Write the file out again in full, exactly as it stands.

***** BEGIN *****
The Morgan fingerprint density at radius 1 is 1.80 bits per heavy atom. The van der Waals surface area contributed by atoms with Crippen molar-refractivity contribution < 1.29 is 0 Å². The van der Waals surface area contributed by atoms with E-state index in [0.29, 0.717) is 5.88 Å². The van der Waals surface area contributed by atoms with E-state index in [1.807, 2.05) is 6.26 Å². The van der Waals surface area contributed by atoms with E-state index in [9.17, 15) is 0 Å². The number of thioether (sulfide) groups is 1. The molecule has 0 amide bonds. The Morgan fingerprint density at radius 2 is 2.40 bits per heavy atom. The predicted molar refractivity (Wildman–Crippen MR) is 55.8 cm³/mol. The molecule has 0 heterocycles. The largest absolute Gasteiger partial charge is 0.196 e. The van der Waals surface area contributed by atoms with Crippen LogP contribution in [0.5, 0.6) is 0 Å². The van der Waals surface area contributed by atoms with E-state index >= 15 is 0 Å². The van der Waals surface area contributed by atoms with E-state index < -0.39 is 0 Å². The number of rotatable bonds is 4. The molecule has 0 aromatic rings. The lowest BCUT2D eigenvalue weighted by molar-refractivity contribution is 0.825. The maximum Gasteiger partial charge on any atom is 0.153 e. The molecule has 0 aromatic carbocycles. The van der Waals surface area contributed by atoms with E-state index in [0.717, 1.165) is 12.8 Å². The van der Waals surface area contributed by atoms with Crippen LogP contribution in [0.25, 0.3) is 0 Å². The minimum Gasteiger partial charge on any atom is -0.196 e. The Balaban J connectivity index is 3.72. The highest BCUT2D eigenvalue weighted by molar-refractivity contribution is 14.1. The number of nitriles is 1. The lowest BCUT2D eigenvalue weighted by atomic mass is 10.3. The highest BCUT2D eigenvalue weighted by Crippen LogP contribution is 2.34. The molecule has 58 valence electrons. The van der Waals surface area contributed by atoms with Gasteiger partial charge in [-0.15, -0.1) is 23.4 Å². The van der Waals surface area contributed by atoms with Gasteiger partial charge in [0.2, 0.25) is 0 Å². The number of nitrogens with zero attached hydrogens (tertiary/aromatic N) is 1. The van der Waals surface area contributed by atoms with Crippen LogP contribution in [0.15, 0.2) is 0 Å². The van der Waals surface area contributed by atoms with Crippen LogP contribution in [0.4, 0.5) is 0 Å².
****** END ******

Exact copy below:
The Morgan fingerprint density at radius 1 is 1.80 bits per heavy atom. The van der Waals surface area contributed by atoms with Crippen molar-refractivity contribution < 1.29 is 0 Å². The van der Waals surface area contributed by atoms with E-state index in [0.29, 0.717) is 5.88 Å². The van der Waals surface area contributed by atoms with E-state index in [1.807, 2.05) is 6.26 Å². The van der Waals surface area contributed by atoms with E-state index in [9.17, 15) is 0 Å². The number of thioether (sulfide) groups is 1. The molecule has 0 amide bonds. The Morgan fingerprint density at radius 2 is 2.40 bits per heavy atom. The predicted molar refractivity (Wildman–Crippen MR) is 55.8 cm³/mol. The molecule has 0 heterocycles. The largest absolute Gasteiger partial charge is 0.196 e. The van der Waals surface area contributed by atoms with Crippen LogP contribution in [0.5, 0.6) is 0 Å². The van der Waals surface area contributed by atoms with E-state index >= 15 is 0 Å². The van der Waals surface area contributed by atoms with E-state index < -0.39 is 0 Å². The number of rotatable bonds is 4. The molecule has 0 aromatic rings. The lowest BCUT2D eigenvalue weighted by molar-refractivity contribution is 0.825. The maximum Gasteiger partial charge on any atom is 0.153 e. The molecule has 0 aromatic carbocycles. The van der Waals surface area contributed by atoms with E-state index in [0.717, 1.165) is 12.8 Å². The van der Waals surface area contributed by atoms with Crippen LogP contribution in [0.25, 0.3) is 0 Å². The minimum Gasteiger partial charge on any atom is -0.196 e. The Balaban J connectivity index is 3.72. The highest BCUT2D eigenvalue weighted by molar-refractivity contribution is 14.1. The number of nitriles is 1. The lowest BCUT2D eigenvalue weighted by atomic mass is 10.3. The highest BCUT2D eigenvalue weighted by Crippen LogP contribution is 2.34. The molecule has 58 valence electrons. The van der Waals surface area contributed by atoms with Gasteiger partial charge in [-0.15, -0.1) is 23.4 Å². The van der Waals surface area contributed by atoms with Gasteiger partial charge in [0.2, 0.25) is 0 Å². The number of nitrogens with zero attached hydrogens (tertiary/aromatic N) is 1. The van der Waals surface area contributed by atoms with Crippen LogP contribution in [0.15, 0.2) is 0 Å². The van der Waals surface area contributed by atoms with Crippen LogP contribution in [0.4, 0.5) is 0 Å².